Gluten Free High Fiber Multi Grain Bread Gluten Free
Plenty of breads can be classified as semi-wholemeal ie bread made form a mix of whole grains and refined grains. It is noticeable that as the ratio of whole grains in the flour drops. For example a 50:50 mix of wholemeal and refined flour usually has a GI value of at least 58 while 100% wholemeal bread has an average GI value of 51. Thus you need to be cautious when eating whole-grain bread (white bread with added whole grains) and granary bread. You should only eat small amounts of white pitta bread (GI value about 57). Whole-grain pitta however has a slightly lower GI value due to the phytates they contain which slow the rate of digestion. Conclusion So there you have it. When deciding which bread to choose to beat your diabetes you should favour bread made from 100% wholemeal flour which has a low salt (sodium) content little fat (maximum 3% by weight) and does not contain added sugar. You ll find all this information as well as the amount of fibre the bread contains on the label.
As you can see bread can contain ingredients that those of us who have type 2 diabetes need to avoid... salt and fats. It pays to check the labels. Leavening Leavening is the adding of gas to the dough creating bubbles that make it swell up. This makes the bread lighter and easier to chew. When flour and water are combined to make dough the starch in the flour mixes with the water to form a matrix. When this mixture is leavened (ie gas is added) the dough rises . Then when it sets the bubbles remain trapped in the dough. There are several ways dough can be leavened. However most types of bread are leavened using biological agents containing micro-organisms that release carbon dioxide as part of their life-cycle. These are either yeasts or sourdough starters. Yeast ferments some of the carbohydrates in the flour.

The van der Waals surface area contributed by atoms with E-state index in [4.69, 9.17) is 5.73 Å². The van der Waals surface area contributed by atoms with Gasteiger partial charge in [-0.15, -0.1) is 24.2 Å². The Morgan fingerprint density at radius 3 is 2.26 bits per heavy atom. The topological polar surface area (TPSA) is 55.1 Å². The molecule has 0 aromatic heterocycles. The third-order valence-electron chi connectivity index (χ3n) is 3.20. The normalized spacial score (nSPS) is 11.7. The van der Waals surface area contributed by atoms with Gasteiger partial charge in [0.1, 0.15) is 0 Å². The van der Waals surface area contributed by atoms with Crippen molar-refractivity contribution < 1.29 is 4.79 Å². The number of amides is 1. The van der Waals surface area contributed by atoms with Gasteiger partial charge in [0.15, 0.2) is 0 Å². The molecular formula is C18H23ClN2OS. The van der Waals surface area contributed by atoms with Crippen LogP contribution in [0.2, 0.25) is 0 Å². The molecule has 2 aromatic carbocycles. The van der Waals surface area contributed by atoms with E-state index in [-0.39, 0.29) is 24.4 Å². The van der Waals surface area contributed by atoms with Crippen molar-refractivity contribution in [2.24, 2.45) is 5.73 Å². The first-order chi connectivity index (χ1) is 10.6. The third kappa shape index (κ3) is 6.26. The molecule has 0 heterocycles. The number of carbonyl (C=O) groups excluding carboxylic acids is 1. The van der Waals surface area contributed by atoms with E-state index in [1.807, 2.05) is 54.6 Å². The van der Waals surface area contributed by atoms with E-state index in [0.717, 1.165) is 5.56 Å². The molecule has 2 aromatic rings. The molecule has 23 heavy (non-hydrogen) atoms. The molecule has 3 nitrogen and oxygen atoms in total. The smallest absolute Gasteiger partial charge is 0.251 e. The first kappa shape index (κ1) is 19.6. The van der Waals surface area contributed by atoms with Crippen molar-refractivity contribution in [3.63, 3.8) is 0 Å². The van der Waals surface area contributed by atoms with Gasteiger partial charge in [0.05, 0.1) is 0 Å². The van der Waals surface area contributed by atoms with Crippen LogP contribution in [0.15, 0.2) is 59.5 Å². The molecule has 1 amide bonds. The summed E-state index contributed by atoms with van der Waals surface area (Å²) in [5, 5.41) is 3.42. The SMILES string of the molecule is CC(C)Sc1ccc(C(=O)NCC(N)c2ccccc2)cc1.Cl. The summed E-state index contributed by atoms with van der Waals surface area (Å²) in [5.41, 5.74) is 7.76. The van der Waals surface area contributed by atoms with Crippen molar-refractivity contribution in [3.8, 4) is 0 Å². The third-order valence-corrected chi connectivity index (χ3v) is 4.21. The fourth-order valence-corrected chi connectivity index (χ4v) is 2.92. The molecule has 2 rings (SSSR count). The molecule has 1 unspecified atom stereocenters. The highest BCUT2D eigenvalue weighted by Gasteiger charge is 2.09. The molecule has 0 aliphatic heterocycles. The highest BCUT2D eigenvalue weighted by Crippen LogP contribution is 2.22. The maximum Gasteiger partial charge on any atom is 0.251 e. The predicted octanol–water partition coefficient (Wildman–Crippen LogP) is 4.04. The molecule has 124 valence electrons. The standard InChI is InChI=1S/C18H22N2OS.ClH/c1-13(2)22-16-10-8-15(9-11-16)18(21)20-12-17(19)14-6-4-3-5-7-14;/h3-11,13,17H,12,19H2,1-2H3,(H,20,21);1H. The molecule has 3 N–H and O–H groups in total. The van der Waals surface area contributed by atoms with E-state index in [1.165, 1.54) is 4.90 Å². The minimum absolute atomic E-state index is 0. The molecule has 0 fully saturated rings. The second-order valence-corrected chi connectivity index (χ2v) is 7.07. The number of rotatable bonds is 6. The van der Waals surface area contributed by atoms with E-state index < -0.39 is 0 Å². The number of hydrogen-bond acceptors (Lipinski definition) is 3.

You also need to avoid breads made with shortening unless the fat content is less than 3% by weight as well as all fried breads such as Indian puri. This still leaves you with plenty of breads you can eat and still beat your diabetes. Breads diabetics can eat Whole-grain breads usually have low GI values (less than 56). Regular whole-grain bread has a GI value of about 51 while the rating for pumpernickel is about 50. Barley bread (if you can find it) is very dense and has a GI value of about 34 while wheat tortillas have a rating of about 30. Thus as a diabetic you can eat most wholemeal breads rye breads and crisp breads made from rye. You can also eat unleavened flatbreads such as whole-wheat Indian breads like roti and chapatti though you need to check the salt and fat content.